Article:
Getzinger says he is planning meetings with local law enforcement agencies to discuss the summit.

Wood County Sheriff Mark Wasylyshyn noted Thursday that he received an email on March 14 from Getzinger seeking a sitdown with him, and dates for such a meeting are yet to come.

The sheriff examined a list of proposed events on the Oath Keepers’ social media posting and noted he didn’t see any activities that stand out as a danger or risk to the public.

When asked about the legality of the possibility of concealed carry occurring at the summit, Wasylyshyn noted that would be at the mall’s discretion.

“If you own a business, it’s the business’ discretion whether to allow CCW,” he said.

If the name “Oath Keepers” sounds at all familiar, it is likely because of the notoriety a group of Oath Keepers achieved in 2015 in Ferguson, Missouri, while that city was under a state of emergency. The state of emergency occurred in the wake of unrest after the shooting death of an unarmed black man by a white police officer. Though the openly armed Oath Keepers members stressed their presence was meant to help keep the peace during the unrest, many of the protesters themselves said they were made uneasy by the group’s presence. At the time, St. Louis County Police Chief Jon Belmar described their presence as “both unnecessary and inflammatory.”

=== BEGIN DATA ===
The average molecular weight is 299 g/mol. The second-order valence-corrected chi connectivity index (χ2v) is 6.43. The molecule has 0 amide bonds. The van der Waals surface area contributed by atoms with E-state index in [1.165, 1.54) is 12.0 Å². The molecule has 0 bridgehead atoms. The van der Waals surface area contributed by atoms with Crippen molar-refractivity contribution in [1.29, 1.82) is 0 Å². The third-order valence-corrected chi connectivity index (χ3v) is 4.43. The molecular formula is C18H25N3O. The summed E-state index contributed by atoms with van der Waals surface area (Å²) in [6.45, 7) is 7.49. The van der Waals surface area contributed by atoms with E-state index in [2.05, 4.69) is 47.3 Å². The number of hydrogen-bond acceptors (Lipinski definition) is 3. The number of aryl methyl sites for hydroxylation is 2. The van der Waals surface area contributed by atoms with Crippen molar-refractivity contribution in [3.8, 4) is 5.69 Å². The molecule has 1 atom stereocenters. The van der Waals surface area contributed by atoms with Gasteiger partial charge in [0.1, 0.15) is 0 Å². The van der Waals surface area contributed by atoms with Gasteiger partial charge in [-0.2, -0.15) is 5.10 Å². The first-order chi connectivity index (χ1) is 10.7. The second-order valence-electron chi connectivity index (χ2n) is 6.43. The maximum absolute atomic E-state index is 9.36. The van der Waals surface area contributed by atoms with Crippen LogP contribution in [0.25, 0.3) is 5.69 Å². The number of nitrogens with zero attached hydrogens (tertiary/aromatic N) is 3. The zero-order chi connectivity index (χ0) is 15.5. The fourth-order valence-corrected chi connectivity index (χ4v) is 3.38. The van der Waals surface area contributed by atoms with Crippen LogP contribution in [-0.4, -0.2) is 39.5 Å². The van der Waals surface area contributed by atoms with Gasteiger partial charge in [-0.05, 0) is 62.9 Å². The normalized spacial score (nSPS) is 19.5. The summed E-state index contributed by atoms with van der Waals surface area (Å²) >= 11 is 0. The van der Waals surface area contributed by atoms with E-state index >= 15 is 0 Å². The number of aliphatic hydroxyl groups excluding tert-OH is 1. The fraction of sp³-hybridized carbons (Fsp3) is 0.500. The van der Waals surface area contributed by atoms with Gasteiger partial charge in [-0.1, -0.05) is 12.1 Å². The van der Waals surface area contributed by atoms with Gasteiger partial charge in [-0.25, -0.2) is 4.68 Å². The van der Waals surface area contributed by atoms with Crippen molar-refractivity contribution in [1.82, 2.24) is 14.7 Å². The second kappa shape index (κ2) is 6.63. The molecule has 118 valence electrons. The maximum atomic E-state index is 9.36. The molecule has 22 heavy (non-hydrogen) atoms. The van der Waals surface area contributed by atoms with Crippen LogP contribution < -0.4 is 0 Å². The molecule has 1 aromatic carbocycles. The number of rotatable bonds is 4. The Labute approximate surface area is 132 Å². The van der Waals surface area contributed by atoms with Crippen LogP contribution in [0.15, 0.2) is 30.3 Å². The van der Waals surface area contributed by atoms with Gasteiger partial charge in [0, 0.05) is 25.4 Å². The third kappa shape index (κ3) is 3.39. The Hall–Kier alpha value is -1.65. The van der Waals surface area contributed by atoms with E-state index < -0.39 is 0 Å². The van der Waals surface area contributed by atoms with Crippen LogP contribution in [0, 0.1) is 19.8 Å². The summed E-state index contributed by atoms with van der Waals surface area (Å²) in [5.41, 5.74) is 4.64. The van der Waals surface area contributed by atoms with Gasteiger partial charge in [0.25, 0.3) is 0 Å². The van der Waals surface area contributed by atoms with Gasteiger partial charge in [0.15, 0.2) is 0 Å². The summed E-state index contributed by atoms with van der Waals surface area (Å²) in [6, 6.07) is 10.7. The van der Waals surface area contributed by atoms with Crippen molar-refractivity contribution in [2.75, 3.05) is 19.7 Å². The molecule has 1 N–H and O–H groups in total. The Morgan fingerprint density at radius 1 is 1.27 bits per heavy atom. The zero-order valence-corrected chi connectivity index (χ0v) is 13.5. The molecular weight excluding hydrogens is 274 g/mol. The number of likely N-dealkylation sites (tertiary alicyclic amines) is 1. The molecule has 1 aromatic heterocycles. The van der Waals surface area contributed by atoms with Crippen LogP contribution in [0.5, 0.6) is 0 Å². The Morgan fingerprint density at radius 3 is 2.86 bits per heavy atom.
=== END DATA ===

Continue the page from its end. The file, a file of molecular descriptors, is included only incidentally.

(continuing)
Mark Potok of the Southern Law Poverty Center, a nonprofit legal organization that specializes in civil rights and public interest litigation, notes that the national Oath Keepers group has no record of engaging in political violence, though he also opined that “the core ideas of these groups relate to the fear that elites in this country and around the world are slowly and steadily and nefariously moving us towards a one-world government, the so-called New World Order,” in a 2015 NPR interview.

Getzinger notes that the Ohio Oath Keepers are not a militia and the actions taken by Oath Keepers in national situations such as Ferguson are “separate from what our intentions are. ... We have no affiliation with what happened in Ferguson. We are nonpartisan — we are very clear about that. We are Constitutionalists. ... We are independent completely from the Oath Keepers that were in Missouri.”

Getzinger also said that “We are cautious about any of our members doing anything illegal. We don’t allow felons in our ranks.”

The Ohio Oath Keepers and the Woodland Mall will release more information as the event is formulated, finalized and approved.